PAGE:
It’s interesting how many of our common phrases come from pigs! Making a pig’s ear of things generally means making a mess of things, and is possibly connected with making a silk purse out of a sow’s ear (when things have gone horribly wrong! Living Cheek by jowl can refer to rather crowded conditions, but do you know where a jowl is? It’s part of a pig. Worryingly you may have eaten pig’s jowls, without even knowing it.
What’s in a sausage?
It’s surprisingly hard to know exactly what’s in sausages – thanks to some of the food industry who are keen to disguise what they’re doing. The Products Containing Meat etc. (England) Regulations 2014 tell us that the minimum meat content is 42% (less than half) for pork sausage. When it doesn’t say pork you can get away with 32% (less than a third) meat content.
When you look at what’s in the meat in some sausages (especially the cheaper ones), you may be relieved that the meat content is so low. It’s fairly obvious what pigs’ cheeks are. As the phrase “cheek by jowl” implies, the jowl isn’t far away from the cheeks in a pig. Food journalist Felicity Lawrence, in an article called Sausage Factory in the Guardian, tells us “the jowl is the bit of the pig from the ear hole to the end of the snout, which is cut off, deboned, skinned and block frozen”.
Water, fat and rusk are cheap ingredients commonly used in sausages. I looked at the ingredients for Richmond “proud to be the nations favourite” sausages :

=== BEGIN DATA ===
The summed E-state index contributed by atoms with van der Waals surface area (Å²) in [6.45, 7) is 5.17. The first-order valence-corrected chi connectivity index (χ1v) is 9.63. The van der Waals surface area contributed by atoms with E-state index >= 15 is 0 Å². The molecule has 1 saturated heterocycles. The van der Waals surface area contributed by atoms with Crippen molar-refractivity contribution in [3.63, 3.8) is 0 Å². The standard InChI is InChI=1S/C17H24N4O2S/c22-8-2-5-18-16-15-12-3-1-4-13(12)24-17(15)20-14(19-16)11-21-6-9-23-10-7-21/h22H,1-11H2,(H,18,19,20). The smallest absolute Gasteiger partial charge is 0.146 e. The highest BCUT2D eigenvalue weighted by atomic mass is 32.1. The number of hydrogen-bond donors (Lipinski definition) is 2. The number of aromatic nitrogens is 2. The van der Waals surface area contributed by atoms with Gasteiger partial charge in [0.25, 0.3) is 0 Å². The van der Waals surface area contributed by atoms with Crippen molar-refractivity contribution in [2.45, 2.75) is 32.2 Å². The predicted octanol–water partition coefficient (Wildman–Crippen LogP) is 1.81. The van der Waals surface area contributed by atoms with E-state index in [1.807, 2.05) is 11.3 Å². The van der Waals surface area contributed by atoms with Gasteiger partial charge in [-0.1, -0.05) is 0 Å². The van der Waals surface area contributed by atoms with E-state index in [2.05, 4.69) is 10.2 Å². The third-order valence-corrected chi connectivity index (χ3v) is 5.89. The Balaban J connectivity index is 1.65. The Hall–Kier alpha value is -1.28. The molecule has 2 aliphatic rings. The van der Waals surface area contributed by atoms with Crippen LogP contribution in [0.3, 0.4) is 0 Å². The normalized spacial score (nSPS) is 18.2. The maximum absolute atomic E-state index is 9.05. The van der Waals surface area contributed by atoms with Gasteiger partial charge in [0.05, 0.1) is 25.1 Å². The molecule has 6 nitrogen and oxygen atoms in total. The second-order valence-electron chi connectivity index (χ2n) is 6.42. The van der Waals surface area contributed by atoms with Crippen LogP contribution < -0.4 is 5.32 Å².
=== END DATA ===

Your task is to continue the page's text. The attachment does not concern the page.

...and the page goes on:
Unspecified cuts of Pork (42%), Water, Pork Fat (10%), Rusk (Wheat), Potato Starch, Soya Protein Concentrate, Salt, Flavourings, Stabilisers: Diphosphates, Guar Gum; Antioxidants: E300 & E307; Preservative: Sodium Metabisulphite, Colour: Cochineal.
The casings of these Pork sausages are made from Beef collagen. Collagen occurs in many places throughout the body, it doesn’t state which part of the their collagen comes from. Cow hides for instance are used in sausage manufacture.
I’m beginning to understand how Tescos can (at the time of writing) sell these sausages at £ 1.00/lb (£2.21/kg).
Pig meat frequently comes from the continent, where standards are different to the UK. Last year press reports told us that Public Health England confirmed that the UK’s biggest retailer (Tescos) had been identified in a study as the potential source of Hepatitis E virus in the UK. You don’t expect to get hepatitis through eating pork!
I’ve not even mentioned animal welfare. So I would definitely think twice before buying cheap sausages…..